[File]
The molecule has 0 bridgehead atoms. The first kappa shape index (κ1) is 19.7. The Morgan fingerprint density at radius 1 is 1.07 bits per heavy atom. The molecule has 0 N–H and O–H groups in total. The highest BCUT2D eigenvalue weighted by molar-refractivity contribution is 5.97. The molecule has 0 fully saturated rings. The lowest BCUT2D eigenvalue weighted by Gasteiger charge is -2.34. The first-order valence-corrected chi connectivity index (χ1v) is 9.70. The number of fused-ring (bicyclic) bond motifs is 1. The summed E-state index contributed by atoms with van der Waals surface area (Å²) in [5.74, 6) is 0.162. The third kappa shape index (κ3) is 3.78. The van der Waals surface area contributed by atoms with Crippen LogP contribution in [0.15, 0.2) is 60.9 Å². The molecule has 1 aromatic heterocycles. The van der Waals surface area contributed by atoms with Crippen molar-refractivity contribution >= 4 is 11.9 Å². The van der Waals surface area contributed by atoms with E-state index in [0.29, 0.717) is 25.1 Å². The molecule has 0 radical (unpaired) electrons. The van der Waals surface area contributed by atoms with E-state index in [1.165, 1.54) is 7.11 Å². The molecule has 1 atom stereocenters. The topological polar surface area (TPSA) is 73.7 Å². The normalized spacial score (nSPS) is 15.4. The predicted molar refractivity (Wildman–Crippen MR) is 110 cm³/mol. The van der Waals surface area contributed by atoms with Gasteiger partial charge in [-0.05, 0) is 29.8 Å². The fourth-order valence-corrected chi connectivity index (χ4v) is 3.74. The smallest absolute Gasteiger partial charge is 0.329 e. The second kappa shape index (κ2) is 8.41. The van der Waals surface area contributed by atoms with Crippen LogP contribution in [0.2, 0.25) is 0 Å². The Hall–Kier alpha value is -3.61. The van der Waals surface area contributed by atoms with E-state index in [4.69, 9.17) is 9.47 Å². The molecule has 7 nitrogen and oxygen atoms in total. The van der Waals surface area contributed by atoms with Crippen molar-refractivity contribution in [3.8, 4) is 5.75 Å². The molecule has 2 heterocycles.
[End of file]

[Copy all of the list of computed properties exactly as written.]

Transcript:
The molecule has 0 bridgehead atoms. The first kappa shape index (κ1) is 19.7. The Morgan fingerprint density at radius 1 is 1.07 bits per heavy atom. The molecule has 0 N–H and O–H groups in total. The highest BCUT2D eigenvalue weighted by molar-refractivity contribution is 5.97. The molecule has 0 fully saturated rings. The lowest BCUT2D eigenvalue weighted by Gasteiger charge is -2.34. The first-order valence-corrected chi connectivity index (χ1v) is 9.70. The number of fused-ring (bicyclic) bond motifs is 1. The summed E-state index contributed by atoms with van der Waals surface area (Å²) in [5.74, 6) is 0.162. The third kappa shape index (κ3) is 3.78. The van der Waals surface area contributed by atoms with Crippen LogP contribution in [0.15, 0.2) is 60.9 Å². The molecule has 1 aromatic heterocycles. The van der Waals surface area contributed by atoms with Crippen molar-refractivity contribution >= 4 is 11.9 Å². The van der Waals surface area contributed by atoms with E-state index in [0.29, 0.717) is 25.1 Å². The molecule has 0 radical (unpaired) electrons. The van der Waals surface area contributed by atoms with E-state index in [1.165, 1.54) is 7.11 Å². The molecule has 1 atom stereocenters. The topological polar surface area (TPSA) is 73.7 Å². The normalized spacial score (nSPS) is 15.4. The predicted molar refractivity (Wildman–Crippen MR) is 110 cm³/mol. The van der Waals surface area contributed by atoms with Gasteiger partial charge in [-0.05, 0) is 29.8 Å². The fourth-order valence-corrected chi connectivity index (χ4v) is 3.74. The smallest absolute Gasteiger partial charge is 0.329 e. The second kappa shape index (κ2) is 8.41. The van der Waals surface area contributed by atoms with Crippen LogP contribution in [0.2, 0.25) is 0 Å². The Hall–Kier alpha value is -3.61. The van der Waals surface area contributed by atoms with E-state index in [4.69, 9.17) is 9.47 Å². The molecule has 7 nitrogen and oxygen atoms in total. The van der Waals surface area contributed by atoms with Crippen molar-refractivity contribution in [3.8, 4) is 5.75 Å². The molecule has 2 heterocycles.